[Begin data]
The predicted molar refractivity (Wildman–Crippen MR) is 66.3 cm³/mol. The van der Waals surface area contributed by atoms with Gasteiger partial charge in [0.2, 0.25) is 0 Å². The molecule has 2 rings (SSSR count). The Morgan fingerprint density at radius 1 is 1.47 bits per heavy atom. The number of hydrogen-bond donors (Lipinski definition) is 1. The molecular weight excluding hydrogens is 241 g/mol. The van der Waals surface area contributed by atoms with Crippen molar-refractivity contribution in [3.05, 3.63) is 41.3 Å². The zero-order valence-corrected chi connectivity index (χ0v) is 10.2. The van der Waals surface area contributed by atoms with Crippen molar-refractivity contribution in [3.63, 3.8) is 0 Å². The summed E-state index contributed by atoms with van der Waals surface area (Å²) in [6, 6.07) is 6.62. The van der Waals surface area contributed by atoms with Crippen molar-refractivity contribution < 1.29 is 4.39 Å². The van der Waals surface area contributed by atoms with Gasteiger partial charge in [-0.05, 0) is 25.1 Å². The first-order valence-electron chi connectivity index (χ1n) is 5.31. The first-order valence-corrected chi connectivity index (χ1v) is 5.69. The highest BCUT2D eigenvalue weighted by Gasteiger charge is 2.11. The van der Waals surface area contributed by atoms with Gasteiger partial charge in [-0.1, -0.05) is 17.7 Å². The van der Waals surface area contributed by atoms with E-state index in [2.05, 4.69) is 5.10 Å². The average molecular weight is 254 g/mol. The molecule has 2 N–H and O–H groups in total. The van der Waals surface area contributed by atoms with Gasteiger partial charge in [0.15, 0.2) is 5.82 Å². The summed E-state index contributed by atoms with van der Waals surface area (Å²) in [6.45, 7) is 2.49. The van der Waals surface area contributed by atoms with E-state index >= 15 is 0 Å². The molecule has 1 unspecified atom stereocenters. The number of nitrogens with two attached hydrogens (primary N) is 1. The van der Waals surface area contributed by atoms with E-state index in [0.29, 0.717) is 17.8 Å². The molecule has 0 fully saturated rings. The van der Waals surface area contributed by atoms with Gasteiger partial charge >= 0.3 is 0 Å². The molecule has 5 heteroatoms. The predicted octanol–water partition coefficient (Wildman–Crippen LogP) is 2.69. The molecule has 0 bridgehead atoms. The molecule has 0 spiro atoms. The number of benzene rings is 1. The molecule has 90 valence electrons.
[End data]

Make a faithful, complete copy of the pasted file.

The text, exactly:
The predicted molar refractivity (Wildman–Crippen MR) is 66.3 cm³/mol. The van der Waals surface area contributed by atoms with Gasteiger partial charge in [0.2, 0.25) is 0 Å². The molecule has 2 rings (SSSR count). The Morgan fingerprint density at radius 1 is 1.47 bits per heavy atom. The number of hydrogen-bond donors (Lipinski definition) is 1. The molecular weight excluding hydrogens is 241 g/mol. The van der Waals surface area contributed by atoms with Crippen molar-refractivity contribution in [3.05, 3.63) is 41.3 Å². The zero-order valence-corrected chi connectivity index (χ0v) is 10.2. The van der Waals surface area contributed by atoms with Crippen molar-refractivity contribution in [3.63, 3.8) is 0 Å². The summed E-state index contributed by atoms with van der Waals surface area (Å²) in [6, 6.07) is 6.62. The van der Waals surface area contributed by atoms with Crippen molar-refractivity contribution < 1.29 is 4.39 Å². The van der Waals surface area contributed by atoms with Gasteiger partial charge in [-0.05, 0) is 25.1 Å². The first-order valence-electron chi connectivity index (χ1n) is 5.31. The first-order valence-corrected chi connectivity index (χ1v) is 5.69. The highest BCUT2D eigenvalue weighted by Gasteiger charge is 2.11. The van der Waals surface area contributed by atoms with Gasteiger partial charge in [-0.1, -0.05) is 17.7 Å². The van der Waals surface area contributed by atoms with E-state index in [2.05, 4.69) is 5.10 Å². The average molecular weight is 254 g/mol. The molecule has 2 N–H and O–H groups in total. The van der Waals surface area contributed by atoms with Gasteiger partial charge in [0.15, 0.2) is 5.82 Å². The summed E-state index contributed by atoms with van der Waals surface area (Å²) in [6.45, 7) is 2.49. The van der Waals surface area contributed by atoms with E-state index >= 15 is 0 Å². The molecule has 1 unspecified atom stereocenters. The number of nitrogens with two attached hydrogens (primary N) is 1. The van der Waals surface area contributed by atoms with E-state index in [0.29, 0.717) is 17.8 Å². The molecule has 0 fully saturated rings. The van der Waals surface area contributed by atoms with Gasteiger partial charge >= 0.3 is 0 Å². The molecule has 5 heteroatoms. The predicted octanol–water partition coefficient (Wildman–Crippen LogP) is 2.69. The molecule has 0 bridgehead atoms. The molecule has 0 spiro atoms. The number of benzene rings is 1. The molecule has 90 valence electrons.